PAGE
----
Human resources for mental health: workforce shortages in low- and middle-income countries
Human Resources for Health Observer - Issue No. 8
Mental, neurological and substance use (MNS) disorders account for an estimated 14% of the global burden of disease, yet mental health routinely receives a low funding priority from governments. While evidence indicates there are insufficient numbers of mental health workers in low- and middle-income countries (LMIC) to meet the population needs, there are no rigorous estimates of the size of the mental health workforce shortage and the wage bill that would be required to remove the shortage.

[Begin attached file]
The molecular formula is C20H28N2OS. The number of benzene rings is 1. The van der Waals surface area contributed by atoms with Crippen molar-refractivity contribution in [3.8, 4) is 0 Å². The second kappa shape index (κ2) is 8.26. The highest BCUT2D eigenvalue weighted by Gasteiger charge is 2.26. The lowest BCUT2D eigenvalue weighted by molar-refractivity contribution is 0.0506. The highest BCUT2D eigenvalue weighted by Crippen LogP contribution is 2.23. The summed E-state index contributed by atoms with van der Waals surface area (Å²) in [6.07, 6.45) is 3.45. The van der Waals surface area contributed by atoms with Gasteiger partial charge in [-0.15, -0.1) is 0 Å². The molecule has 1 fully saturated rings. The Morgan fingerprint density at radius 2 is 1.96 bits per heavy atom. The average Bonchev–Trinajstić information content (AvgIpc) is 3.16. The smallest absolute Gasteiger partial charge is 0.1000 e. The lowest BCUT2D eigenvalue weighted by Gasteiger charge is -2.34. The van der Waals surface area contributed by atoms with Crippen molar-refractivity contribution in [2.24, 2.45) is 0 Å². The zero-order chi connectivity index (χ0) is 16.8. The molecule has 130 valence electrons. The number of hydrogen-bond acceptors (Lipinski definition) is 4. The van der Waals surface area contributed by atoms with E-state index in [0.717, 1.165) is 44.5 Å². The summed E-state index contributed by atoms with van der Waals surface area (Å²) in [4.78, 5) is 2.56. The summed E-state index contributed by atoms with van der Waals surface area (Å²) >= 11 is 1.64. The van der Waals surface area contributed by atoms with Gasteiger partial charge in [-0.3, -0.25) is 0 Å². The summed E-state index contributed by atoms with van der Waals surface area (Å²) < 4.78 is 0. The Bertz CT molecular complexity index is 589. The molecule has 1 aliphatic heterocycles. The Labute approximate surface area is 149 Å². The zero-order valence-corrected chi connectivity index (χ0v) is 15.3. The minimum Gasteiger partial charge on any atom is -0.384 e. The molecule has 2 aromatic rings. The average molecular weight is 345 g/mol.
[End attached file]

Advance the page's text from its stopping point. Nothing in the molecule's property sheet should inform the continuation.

This report aims to fill that gap by estimating the number of mental health workers required to treat MNS conditions. In 2005, for the 144 LMIC, there was an estimated shortage of 1.18 million workers, including 55,000 psychiatrists, 628,000 nurses in mental health settings and 493,000 psychosocial care providers. The annual wage bill to remove this shortage would be about US$ 4.4 billion (2009 dollars). In 2015, if the supply of mental health workers were to remain unchanged from 2005, the shortage of mental health workers would increase by an estimated 45%. To meet the treatment needs for MNS disorders, our analysis provides benchmarks for human resources for mental health well into the future.